It is worth mentioning here that the government has been trying to come up with an EV Policy for the production and sale of electric vehicles locally, which for the moment seems on a secondary priority level for the government with the situation at hand, and as insiders reveal, owing to strict opposition from existing industry stakeholders including manufacturers. The plan also seems ambitious as we not only lack the technical and labour capability to make electric vehicles and specifically rechargeable batteries, it is also problematic knowing that none of the stakeholders, especially the Ministry of Climate Change ever considered the biggest fact in going electric, something that countries with electric vehicles adopted beforehand: making the source of the energy renewable, either fully or partially with most countries having set timelines for making their entire electric grid “smart” and fossil-fuel free. As we know, most of our energy in Pakistan comes either from coal or other fossil fuels, with our electricity grid network not exactly being modern, let alone the ongoing shortage of electric power that Pakistanis experience in all areas of Pakistan especially in hotter months.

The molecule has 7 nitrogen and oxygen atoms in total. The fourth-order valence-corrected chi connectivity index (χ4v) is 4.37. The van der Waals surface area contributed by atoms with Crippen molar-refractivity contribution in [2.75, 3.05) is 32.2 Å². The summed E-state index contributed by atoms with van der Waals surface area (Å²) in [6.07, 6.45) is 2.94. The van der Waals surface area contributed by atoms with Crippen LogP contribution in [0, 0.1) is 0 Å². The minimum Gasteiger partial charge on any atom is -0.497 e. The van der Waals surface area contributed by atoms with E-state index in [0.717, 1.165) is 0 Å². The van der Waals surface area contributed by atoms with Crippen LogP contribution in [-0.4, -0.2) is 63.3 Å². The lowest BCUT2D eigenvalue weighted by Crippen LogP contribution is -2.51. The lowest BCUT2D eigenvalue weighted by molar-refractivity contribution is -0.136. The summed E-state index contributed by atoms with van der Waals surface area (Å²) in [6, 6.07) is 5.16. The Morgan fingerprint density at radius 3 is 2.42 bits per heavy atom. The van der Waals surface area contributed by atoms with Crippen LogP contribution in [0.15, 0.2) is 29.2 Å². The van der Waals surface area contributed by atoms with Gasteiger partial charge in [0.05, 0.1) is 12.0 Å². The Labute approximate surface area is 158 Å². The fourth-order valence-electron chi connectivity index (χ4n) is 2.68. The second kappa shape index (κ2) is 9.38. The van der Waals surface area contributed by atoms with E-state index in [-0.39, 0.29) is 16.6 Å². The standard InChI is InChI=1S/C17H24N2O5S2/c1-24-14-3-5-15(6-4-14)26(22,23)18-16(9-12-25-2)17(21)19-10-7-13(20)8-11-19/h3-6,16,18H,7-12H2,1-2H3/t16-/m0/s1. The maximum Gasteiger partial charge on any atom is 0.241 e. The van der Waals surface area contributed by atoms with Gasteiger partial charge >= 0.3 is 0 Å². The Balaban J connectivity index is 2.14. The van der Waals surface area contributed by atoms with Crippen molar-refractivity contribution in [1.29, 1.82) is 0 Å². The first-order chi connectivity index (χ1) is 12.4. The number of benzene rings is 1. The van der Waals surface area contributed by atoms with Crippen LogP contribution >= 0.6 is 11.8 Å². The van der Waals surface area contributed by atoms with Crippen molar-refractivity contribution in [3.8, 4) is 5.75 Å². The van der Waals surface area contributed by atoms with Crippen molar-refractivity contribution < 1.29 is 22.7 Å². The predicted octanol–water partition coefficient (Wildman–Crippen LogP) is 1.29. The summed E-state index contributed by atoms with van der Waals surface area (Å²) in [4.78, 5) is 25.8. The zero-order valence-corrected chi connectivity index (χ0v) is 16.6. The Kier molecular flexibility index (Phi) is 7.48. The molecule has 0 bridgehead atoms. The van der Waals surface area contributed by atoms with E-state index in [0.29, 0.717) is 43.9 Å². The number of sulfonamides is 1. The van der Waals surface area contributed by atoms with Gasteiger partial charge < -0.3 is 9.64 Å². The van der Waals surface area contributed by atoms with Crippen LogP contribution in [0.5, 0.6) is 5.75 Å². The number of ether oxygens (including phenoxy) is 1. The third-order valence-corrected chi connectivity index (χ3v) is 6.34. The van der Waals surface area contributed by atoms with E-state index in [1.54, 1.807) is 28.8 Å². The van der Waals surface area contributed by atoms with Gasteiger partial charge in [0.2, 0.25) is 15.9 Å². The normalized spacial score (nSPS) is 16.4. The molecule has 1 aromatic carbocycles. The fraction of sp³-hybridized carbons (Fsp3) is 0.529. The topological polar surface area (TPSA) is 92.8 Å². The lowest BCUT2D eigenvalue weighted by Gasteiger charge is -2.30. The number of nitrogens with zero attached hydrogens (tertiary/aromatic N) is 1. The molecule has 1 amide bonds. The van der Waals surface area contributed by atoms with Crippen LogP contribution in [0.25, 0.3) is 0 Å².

On the contrary, one could argue that the oil market crash causing some of the lowest oil barrel prices in recent history could prop up the demand for vehicles globally, it is widely acknowledged by the global businesses, the scientific community and government entities that oil is nonetheless a finite energy resource which is fast running out, regardless of what prices OPEC agrees to set. And in Pakistan, owing to the exchange rate concerns, consumers can never fully benefit from the effects of the global oil crash ironically.
Another major factor that would influence the way forward for the local industry as mentioned earlier is, how local auto makers adapt their strategy to influence their biggest target market, i.e. the millennials and gen z. They would have to get used to their spending preferences and comprise on the quantity of their sales to the quality of their sales by building trust and ease at the end-user level. Companies need to realise that millennials and young people no longer just care about the product but also the value associated with it, including the user experience, cost of up-keep and the overall impact on the environment. It would mean not only making the sale but technologically enabling ease of the after-sales relationship and cutting down costs to keep the customer within their service network and providing a safe, seam-less user experience without the hassle of traditional ownership issues.
By Muhammad Inam Shahid